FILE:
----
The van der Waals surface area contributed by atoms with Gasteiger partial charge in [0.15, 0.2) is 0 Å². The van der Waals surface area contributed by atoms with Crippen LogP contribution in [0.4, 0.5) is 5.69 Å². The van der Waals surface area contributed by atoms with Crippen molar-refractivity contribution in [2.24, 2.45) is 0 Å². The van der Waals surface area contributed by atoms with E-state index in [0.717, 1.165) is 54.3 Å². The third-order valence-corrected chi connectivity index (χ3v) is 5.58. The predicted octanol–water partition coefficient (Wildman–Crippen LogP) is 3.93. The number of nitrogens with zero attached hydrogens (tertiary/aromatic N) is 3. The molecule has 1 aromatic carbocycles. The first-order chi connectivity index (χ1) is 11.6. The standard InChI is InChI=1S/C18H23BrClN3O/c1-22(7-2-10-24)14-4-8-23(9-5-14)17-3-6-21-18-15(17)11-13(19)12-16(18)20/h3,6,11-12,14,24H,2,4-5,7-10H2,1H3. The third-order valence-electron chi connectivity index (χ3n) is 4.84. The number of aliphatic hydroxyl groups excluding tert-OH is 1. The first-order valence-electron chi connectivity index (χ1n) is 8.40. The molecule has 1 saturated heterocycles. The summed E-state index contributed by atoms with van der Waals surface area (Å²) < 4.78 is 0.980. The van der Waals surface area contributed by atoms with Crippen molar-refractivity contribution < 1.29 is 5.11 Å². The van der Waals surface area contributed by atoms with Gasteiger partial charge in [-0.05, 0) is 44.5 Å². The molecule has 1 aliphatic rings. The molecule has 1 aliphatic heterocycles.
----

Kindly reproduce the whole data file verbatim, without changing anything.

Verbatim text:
The van der Waals surface area contributed by atoms with Gasteiger partial charge in [0.15, 0.2) is 0 Å². The van der Waals surface area contributed by atoms with Crippen LogP contribution in [0.4, 0.5) is 5.69 Å². The van der Waals surface area contributed by atoms with Crippen molar-refractivity contribution in [2.24, 2.45) is 0 Å². The van der Waals surface area contributed by atoms with E-state index in [0.717, 1.165) is 54.3 Å². The third-order valence-corrected chi connectivity index (χ3v) is 5.58. The predicted octanol–water partition coefficient (Wildman–Crippen LogP) is 3.93. The number of nitrogens with zero attached hydrogens (tertiary/aromatic N) is 3. The molecule has 1 aromatic carbocycles. The first-order chi connectivity index (χ1) is 11.6. The standard InChI is InChI=1S/C18H23BrClN3O/c1-22(7-2-10-24)14-4-8-23(9-5-14)17-3-6-21-18-15(17)11-13(19)12-16(18)20/h3,6,11-12,14,24H,2,4-5,7-10H2,1H3. The third-order valence-electron chi connectivity index (χ3n) is 4.84. The number of aliphatic hydroxyl groups excluding tert-OH is 1. The first-order valence-electron chi connectivity index (χ1n) is 8.40. The molecule has 1 saturated heterocycles. The summed E-state index contributed by atoms with van der Waals surface area (Å²) < 4.78 is 0.980. The van der Waals surface area contributed by atoms with Crippen molar-refractivity contribution < 1.29 is 5.11 Å². The van der Waals surface area contributed by atoms with Gasteiger partial charge in [-0.05, 0) is 44.5 Å². The molecule has 1 aliphatic rings. The molecule has 1 aliphatic heterocycles.